Christina Mendenhall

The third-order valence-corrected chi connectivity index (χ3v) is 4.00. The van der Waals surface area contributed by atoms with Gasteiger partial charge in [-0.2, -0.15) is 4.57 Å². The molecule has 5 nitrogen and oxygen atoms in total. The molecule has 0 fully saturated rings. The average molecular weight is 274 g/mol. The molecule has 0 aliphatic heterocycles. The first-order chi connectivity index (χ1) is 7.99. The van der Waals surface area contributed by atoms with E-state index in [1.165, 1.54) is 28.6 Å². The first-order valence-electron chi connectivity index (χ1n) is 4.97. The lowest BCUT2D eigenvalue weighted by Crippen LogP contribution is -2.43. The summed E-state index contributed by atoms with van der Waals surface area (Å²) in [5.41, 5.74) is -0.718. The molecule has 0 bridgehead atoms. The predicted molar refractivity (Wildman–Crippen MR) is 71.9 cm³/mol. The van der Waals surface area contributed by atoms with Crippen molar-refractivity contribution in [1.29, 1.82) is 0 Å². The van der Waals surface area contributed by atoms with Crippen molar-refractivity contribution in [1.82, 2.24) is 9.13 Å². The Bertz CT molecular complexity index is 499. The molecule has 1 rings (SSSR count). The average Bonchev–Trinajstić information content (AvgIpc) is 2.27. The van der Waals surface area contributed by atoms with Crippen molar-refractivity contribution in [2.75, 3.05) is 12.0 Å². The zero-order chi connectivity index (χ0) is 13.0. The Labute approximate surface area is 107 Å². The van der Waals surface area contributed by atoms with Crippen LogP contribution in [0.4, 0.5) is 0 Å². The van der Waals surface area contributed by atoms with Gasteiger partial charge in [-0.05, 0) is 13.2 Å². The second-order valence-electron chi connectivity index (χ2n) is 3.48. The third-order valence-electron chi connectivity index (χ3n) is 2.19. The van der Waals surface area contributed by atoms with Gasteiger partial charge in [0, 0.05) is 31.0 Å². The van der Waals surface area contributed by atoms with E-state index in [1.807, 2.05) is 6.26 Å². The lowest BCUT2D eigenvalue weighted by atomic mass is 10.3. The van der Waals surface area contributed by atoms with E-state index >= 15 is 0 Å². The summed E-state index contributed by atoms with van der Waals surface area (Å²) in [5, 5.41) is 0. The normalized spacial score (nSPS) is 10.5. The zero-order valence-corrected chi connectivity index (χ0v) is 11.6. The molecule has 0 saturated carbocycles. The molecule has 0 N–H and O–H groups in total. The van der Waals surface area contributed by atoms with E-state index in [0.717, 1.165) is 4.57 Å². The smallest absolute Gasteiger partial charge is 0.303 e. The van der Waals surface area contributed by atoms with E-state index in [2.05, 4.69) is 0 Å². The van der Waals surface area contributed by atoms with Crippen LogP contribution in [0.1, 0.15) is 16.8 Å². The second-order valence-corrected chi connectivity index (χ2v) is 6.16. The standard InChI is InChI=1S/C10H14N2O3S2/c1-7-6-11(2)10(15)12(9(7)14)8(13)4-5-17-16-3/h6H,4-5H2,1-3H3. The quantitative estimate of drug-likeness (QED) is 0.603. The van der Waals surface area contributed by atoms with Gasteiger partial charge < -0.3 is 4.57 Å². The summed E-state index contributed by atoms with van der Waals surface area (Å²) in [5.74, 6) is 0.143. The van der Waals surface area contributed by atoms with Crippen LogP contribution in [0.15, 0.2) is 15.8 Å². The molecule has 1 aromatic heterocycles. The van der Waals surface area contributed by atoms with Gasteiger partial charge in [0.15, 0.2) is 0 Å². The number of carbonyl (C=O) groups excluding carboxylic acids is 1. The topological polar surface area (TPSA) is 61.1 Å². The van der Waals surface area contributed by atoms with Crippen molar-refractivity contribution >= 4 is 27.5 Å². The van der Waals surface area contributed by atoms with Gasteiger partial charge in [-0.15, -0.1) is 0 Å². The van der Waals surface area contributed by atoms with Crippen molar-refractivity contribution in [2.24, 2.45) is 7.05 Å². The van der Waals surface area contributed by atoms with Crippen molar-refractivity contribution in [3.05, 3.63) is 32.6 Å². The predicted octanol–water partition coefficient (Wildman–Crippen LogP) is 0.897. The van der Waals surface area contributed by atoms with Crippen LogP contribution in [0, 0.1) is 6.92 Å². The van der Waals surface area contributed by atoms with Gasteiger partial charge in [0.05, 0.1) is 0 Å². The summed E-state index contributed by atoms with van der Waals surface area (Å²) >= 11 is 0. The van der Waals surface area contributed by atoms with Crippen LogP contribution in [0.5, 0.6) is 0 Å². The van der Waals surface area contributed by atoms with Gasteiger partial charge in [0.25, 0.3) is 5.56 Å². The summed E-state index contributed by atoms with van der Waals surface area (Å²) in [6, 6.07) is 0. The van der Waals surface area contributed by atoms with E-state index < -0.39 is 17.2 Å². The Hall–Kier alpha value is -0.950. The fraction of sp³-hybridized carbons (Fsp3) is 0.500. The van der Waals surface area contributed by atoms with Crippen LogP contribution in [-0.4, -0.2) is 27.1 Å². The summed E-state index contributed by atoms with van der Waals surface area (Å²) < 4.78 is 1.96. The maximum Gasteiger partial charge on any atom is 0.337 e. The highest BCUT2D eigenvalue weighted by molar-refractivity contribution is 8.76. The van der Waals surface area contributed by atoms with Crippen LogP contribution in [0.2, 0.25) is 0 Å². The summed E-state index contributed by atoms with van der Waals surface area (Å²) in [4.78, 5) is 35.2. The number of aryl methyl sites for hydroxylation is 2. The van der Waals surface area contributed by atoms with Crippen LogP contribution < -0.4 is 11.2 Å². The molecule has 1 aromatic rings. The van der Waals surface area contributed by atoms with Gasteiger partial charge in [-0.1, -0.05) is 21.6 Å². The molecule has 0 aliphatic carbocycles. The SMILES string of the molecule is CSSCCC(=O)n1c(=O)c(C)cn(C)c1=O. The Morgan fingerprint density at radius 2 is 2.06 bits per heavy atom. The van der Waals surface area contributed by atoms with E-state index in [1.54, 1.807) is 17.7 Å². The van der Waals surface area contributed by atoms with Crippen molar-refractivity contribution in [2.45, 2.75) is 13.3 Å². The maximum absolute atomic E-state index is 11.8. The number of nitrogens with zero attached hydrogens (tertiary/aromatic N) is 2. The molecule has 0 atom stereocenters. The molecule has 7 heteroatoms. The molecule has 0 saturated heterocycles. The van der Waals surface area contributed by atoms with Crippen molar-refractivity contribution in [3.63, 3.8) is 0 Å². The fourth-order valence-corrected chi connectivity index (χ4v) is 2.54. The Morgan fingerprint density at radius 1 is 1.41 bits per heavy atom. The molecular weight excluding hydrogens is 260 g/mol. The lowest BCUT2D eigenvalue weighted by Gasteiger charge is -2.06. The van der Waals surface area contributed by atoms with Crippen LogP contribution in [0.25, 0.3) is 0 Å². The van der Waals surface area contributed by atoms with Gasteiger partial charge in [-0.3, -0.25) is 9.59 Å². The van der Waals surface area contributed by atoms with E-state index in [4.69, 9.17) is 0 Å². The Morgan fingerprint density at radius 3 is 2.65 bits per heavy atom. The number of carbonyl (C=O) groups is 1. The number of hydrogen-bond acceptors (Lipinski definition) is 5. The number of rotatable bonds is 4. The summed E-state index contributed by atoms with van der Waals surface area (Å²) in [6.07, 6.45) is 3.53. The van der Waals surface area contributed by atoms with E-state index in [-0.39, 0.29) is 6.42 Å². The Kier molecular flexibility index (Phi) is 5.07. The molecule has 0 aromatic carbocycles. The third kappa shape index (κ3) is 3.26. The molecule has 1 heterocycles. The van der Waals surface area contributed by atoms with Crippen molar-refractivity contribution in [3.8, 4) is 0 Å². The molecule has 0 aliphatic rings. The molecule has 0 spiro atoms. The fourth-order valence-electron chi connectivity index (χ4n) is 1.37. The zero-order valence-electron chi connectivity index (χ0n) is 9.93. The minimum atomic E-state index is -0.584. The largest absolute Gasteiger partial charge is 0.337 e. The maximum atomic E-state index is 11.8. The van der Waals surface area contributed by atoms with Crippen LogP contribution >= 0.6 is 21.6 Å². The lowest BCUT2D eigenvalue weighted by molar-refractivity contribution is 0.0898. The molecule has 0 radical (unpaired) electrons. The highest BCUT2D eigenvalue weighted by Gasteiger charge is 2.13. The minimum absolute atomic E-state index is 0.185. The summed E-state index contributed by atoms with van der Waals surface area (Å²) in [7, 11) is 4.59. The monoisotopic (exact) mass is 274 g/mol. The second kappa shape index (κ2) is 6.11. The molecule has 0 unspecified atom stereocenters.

Maybe the best wine list is no wine list. Restaurateur Tony Boueri and his brother Joseph have been collecting far-flung wines for a couple of decades and serving them to customers at Boheme Bistro on Atlantic Avenue. But three years ago, Tony built a better place to store those precious extra bottles. Around the corner on SE Second Street, Boueri bought a two-story Mediterranean-revival building and renovated it as Olio Bistro, installing a wine room at the rear of his new restaurant. The floor-to-ceiling racks hold 5,000 to 15,000 bottles, some of them old enough to have acquired a coat of dust. At night, the wine room — with its polished woods, crystal glasses, magnums, splits, jeroboams, rare cabernets wrapped in tissue paper, and, occasionally, a raucous private party — is as rich and strange as a scene in a fairy tale. Choose your bottle from an eccentric selection of California vineyards and the best of Italy and France, priced from $20 to several hundred (an Opus One goes for $150). The corkage fee you pay to sip your prize with a good shrimp curry or a bowl of Prince Edward Island mussels might be the easiest $15 you ever spent.

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